Promising results of cranberry in the prevention of oral Candida biofilms.

Posted: 
July 25, 2014
Authors: 
Girardot M, Guerineau A, Boudesocque L, Costa D, Bazinet L, Enguehard-Gueiffier C, Imbert C
Journal: 
Pathog Dis 70(3):432-9
Abstract: 

In the context of dental caries prevention by natural foodstuff sources, antifungal and antibiofilm activities of dry commercial extracts of cranberry fruit (Vaccinium macrocarpon Aiton) and two other red fruits (Vaccinium myrtillus L. and Malpighia punicifolia L.) were assessed on Candida albicans and Candida glabrata yeasts. When added to the culture medium, the cranberry extract displayed a significant anti-adhesion activity against Candida spp. when used at low concentrations. In addition, the pretreatment of surfaces with this extract induced an anti-adhesion activity mainly against C. glabrata yeasts and an antibiofilm activity against C. albicans. This activity was dependent on concentration, species, and strain. A phytochemical investigation bioguided by anti-adhesion tests against the two Candida species was carried out on crude cranberry juice to determine the active fractions. Three subfractions enriched in proanthocyanidins showed an anti-adhesion activity at low concentrations. This study investigated for the first time the interest of crude extracts of cranberry and cranberry juice fractions to prevent biofilms of C. glabrata. It highlighted the potency of consuming this fruit and using it as a source of anti-adhesion agents. 2014 Federation of European Microbiological Societies. Published by John Wiley & Sons Ltd. All rights reserved.

Acute effects of polyphenols from cranberries and grape seeds on endothelial function and performance in elite athletes

Posted: 
February 15, 2014
Authors: 
Labonté K, Couillard C, Motard-Bélanger A, Paradis M-E, Couture P, Lamarche B
Journal: 
Sports 1(3):55-68
Abstract: 

Abstract: We examined how intake of polyphenols modifies brachial artery flow-mediated dilation (FMD) at rest, and cycling anaerobic performance, in elite athletes. In the first randomized cross-over study, FMD was measured over a three-hour period on two occasions in eight elite male and female athletes after acute consumption of either polyphenols from cranberries and grape seeds (600 mg) or a polyphenol-free placebo drink. Consumption of the polyphenol-rich drink led to a significant increase in FMD compared to placebo (p = 0.02), with a peak at 60 min. In a second study, 12 elite male and female athletes completed a three-kilometer time trial (TT) on an ergocycle on two occasions in random order, either after consumption of 800 mg of polyphenols or a placebo. Acute intake of the polyphenol extract had no impact on the three-kilometer time trial completion. However, plasma lactate levels were significantly lower before and after the TT when subjects consumed the polyphenols vs. placebo (p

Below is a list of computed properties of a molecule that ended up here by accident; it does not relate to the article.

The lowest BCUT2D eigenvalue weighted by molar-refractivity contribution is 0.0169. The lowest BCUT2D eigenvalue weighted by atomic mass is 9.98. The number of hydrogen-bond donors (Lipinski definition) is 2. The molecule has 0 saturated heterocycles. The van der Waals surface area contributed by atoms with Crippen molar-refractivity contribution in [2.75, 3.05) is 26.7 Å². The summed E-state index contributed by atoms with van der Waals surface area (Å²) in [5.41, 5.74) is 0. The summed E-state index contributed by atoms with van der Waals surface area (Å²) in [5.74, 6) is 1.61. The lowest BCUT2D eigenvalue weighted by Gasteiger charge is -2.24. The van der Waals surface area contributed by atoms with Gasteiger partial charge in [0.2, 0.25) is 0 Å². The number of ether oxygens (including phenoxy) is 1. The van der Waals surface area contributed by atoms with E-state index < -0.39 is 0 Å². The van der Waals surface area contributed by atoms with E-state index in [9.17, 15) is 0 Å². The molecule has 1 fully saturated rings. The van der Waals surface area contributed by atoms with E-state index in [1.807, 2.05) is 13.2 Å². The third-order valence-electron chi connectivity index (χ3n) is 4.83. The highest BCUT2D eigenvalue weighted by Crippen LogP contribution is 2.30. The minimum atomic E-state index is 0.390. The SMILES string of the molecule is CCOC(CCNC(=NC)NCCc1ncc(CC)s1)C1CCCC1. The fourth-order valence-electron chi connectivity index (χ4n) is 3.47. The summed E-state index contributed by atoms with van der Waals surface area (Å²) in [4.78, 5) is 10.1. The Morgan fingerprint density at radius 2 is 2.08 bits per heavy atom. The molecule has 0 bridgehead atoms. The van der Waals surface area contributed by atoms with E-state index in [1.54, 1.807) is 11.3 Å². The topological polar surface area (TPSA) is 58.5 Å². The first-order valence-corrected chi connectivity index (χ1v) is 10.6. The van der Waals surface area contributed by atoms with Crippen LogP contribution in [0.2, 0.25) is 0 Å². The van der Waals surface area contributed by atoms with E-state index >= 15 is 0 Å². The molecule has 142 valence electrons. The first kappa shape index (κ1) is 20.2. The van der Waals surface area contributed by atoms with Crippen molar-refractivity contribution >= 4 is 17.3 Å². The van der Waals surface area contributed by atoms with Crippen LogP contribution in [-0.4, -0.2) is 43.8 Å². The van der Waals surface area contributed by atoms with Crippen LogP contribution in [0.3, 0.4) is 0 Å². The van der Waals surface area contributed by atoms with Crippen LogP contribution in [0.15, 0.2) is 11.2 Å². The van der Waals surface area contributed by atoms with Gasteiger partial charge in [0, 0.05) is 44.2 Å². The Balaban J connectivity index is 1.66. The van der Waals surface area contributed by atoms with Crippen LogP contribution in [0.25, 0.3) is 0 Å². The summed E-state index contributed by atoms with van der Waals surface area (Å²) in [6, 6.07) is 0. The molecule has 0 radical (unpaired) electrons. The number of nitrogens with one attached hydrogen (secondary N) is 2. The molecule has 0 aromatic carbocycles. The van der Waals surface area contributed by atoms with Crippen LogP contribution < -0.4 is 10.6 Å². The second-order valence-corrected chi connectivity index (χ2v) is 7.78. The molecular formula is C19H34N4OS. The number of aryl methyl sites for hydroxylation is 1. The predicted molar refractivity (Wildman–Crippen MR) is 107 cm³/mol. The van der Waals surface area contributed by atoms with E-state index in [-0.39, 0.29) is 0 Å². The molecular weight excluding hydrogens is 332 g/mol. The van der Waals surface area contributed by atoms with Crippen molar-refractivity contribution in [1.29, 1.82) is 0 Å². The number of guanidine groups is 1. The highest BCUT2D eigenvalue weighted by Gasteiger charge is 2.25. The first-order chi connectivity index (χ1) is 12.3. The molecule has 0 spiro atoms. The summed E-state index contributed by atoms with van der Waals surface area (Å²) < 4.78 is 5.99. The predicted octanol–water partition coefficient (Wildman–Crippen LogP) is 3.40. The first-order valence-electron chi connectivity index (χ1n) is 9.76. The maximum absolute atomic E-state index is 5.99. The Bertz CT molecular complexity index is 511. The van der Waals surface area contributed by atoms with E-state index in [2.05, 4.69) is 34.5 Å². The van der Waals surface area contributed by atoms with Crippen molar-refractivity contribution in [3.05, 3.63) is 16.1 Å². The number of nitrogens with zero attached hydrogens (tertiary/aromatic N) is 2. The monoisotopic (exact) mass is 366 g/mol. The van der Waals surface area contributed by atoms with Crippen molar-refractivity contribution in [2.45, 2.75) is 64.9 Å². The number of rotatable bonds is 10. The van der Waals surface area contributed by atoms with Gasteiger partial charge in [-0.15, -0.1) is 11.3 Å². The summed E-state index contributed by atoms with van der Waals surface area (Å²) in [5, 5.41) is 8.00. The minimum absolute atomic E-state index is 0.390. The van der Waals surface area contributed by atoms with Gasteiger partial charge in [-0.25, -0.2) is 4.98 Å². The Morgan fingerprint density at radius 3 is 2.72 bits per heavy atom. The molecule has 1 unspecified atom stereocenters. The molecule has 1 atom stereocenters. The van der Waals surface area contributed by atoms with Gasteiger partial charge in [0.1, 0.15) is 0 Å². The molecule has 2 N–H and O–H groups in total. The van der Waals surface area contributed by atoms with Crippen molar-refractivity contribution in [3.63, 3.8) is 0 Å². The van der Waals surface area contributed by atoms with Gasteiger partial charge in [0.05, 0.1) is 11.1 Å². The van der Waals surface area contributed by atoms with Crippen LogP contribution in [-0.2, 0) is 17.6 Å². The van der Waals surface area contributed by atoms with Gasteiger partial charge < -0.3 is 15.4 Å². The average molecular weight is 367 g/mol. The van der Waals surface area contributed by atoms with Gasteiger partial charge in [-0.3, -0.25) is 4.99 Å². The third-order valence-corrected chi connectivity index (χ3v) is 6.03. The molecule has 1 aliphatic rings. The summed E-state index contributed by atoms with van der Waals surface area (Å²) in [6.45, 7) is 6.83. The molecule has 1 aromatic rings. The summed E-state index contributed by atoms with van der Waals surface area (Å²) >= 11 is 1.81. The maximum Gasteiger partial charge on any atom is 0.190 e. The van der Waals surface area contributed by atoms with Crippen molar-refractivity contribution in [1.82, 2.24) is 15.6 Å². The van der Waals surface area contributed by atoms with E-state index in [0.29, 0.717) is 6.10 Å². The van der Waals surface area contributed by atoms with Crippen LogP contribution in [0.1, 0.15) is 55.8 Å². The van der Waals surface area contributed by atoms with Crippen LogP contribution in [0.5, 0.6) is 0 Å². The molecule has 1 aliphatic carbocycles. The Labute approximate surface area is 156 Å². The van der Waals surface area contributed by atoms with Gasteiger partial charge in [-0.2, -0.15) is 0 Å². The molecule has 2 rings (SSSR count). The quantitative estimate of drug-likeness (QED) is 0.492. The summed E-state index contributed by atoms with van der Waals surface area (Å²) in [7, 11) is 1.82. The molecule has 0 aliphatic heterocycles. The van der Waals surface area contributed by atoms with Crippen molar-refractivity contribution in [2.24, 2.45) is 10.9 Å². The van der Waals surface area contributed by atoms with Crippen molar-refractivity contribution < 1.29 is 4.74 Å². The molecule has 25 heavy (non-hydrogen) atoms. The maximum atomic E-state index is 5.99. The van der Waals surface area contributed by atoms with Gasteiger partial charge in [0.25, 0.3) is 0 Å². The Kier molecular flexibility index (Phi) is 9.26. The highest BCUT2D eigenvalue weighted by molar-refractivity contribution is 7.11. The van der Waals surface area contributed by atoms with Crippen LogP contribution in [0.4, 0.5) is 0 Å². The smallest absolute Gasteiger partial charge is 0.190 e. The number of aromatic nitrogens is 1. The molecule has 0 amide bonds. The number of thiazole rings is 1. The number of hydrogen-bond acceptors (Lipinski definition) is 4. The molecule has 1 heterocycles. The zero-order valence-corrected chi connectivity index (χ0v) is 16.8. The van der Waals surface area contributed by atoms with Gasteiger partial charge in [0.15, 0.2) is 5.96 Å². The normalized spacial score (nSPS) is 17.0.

Inhibition of interleukin-17-stimulated interleukin-6 and -8 production by cranberry components in human gingival fibroblasts and epithelial cells.

Posted: 
February 15, 2014
Authors: 
Tipton DA, Cho S, Zacharia N, Dabbous MK
Journal: 
J Periodontal Res 48(5):638-46
Abstract: 

BACKGROUND AND OBJECTIVE: Gingival epithelial cells and fibroblasts participate in periodontal inflammation and destruction, producing interleukin (IL)-6, a regulator of osteoclastic bone resorption, and the neutrophil chemoattractant IL-8. IL-17, a product of T-helper 17 cells, may play a role in periodontitis by stimulating cytokine production by gingival cells. The cranberry (Vaccinium macrocarpon) is rich in polyphenols, particularly proanthocyanidins, which have antioxidant and other beneficial properties. Cranberry components inhibit pro-inflammatory activities of lipopolysaccharide-stimulated human macrophages, gingival fibroblasts, and epithelial cells, but little is known of its effects on IL-17-stimulated cytokine production. The objectives were to determine the effects of IL-17 + cranberry components on IL-6 and IL-8 production by human gingival epithelial cells and fibroblasts.